Zimbabwean utility, Zesa has abandoned its plans to introduce power recharge cards, as it found the deal to be unprofitable due to the high production costs thereof.
The recharge cards were intended to ease congestion found at prepaid power purchase points, with people registering and making payments for prepaid meter installations.
“The issue of introducing scratch cards to recharge electricity meters is not on the table at the moment,” said Zesa spokesperson, Mr Fullard Gwasira.
“This is in line with best practice in the industry as the trend is towards greater customer convenience on the SMS and Internet platform that is provided by scratch cards. Zesa also took note of the security concerns which were raised by our valued customers.”
“The major issue is that the cost of producing a scratch card is high locally to the extent that you end up using US$7 to produce a card with a denomination of US$5,” according to a source.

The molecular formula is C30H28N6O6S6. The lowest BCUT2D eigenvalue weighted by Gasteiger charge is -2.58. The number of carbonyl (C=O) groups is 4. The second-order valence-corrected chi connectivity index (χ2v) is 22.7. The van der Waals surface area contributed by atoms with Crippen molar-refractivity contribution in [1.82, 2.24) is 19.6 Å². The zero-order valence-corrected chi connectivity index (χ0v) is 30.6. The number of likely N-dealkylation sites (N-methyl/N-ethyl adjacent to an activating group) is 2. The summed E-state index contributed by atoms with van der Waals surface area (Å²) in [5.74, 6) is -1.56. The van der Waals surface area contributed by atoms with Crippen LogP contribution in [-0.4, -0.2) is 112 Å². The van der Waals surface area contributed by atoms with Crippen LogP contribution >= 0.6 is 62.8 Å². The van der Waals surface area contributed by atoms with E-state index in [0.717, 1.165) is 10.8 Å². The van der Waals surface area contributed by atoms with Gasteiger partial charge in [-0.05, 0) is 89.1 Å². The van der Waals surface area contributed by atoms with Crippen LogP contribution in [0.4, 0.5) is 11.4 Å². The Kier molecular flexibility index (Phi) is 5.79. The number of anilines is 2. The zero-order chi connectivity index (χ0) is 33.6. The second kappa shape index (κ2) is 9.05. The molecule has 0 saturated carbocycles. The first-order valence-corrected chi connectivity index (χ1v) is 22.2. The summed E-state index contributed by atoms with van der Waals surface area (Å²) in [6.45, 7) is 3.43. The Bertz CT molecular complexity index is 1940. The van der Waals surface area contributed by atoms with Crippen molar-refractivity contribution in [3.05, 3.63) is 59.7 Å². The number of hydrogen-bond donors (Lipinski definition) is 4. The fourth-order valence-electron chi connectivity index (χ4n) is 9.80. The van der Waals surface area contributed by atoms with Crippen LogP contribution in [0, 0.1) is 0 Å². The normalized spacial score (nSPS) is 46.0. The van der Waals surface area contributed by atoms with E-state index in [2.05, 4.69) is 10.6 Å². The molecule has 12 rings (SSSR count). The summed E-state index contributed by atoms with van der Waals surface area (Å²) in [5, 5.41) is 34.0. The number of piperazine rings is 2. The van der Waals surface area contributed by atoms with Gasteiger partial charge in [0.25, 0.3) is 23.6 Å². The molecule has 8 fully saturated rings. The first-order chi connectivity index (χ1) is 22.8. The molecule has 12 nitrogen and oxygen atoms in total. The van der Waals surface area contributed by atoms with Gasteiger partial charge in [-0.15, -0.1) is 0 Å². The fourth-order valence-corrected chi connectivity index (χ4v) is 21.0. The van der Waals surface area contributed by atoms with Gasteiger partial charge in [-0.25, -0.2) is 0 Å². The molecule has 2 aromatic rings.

“That is why you see that mobile telecommunications have their cards done out of the country. Others have them done in South Africa while others import them from China where printing is cheaper. As for Zesa, they had opted to have it done at Fidelity Printers but simple calculations showed that the process would be expensive and the idea was eventually abandoned.”
Electricity tokens for consumers are currently being made available through state-linked companies, such as, NetOne, TelOne, CBZ, ZIMPOST and POSB, and OK supermarkets.
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